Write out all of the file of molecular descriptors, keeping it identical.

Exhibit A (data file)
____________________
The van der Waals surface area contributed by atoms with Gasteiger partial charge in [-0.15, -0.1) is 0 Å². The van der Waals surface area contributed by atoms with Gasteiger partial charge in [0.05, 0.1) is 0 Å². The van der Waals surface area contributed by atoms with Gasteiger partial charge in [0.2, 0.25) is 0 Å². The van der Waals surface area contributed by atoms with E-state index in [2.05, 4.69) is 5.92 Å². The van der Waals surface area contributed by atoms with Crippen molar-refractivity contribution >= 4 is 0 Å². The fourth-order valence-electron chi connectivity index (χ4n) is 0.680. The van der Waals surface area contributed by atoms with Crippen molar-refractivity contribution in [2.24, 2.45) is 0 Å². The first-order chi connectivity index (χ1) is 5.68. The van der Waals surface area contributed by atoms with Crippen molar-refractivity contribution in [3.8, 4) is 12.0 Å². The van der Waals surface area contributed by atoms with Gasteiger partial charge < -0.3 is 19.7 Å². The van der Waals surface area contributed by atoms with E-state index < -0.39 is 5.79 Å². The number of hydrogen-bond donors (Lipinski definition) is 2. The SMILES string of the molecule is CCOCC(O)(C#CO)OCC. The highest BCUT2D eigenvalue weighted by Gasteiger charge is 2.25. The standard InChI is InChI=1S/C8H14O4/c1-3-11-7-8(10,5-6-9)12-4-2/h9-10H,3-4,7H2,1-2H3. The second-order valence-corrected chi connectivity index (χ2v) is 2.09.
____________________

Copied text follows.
The van der Waals surface area contributed by atoms with Gasteiger partial charge in [-0.15, -0.1) is 0 Å². The van der Waals surface area contributed by atoms with Gasteiger partial charge in [0.05, 0.1) is 0 Å². The van der Waals surface area contributed by atoms with Gasteiger partial charge in [0.2, 0.25) is 0 Å². The van der Waals surface area contributed by atoms with E-state index in [2.05, 4.69) is 5.92 Å². The van der Waals surface area contributed by atoms with Crippen molar-refractivity contribution >= 4 is 0 Å². The fourth-order valence-electron chi connectivity index (χ4n) is 0.680. The van der Waals surface area contributed by atoms with Crippen molar-refractivity contribution in [2.24, 2.45) is 0 Å². The first-order chi connectivity index (χ1) is 5.68. The van der Waals surface area contributed by atoms with Crippen molar-refractivity contribution in [3.8, 4) is 12.0 Å². The van der Waals surface area contributed by atoms with Gasteiger partial charge < -0.3 is 19.7 Å². The van der Waals surface area contributed by atoms with E-state index < -0.39 is 5.79 Å². The number of hydrogen-bond donors (Lipinski definition) is 2. The SMILES string of the molecule is CCOCC(O)(C#CO)OCC. The highest BCUT2D eigenvalue weighted by Gasteiger charge is 2.25. The standard InChI is InChI=1S/C8H14O4/c1-3-11-7-8(10,5-6-9)12-4-2/h9-10H,3-4,7H2,1-2H3. The second-order valence-corrected chi connectivity index (χ2v) is 2.09.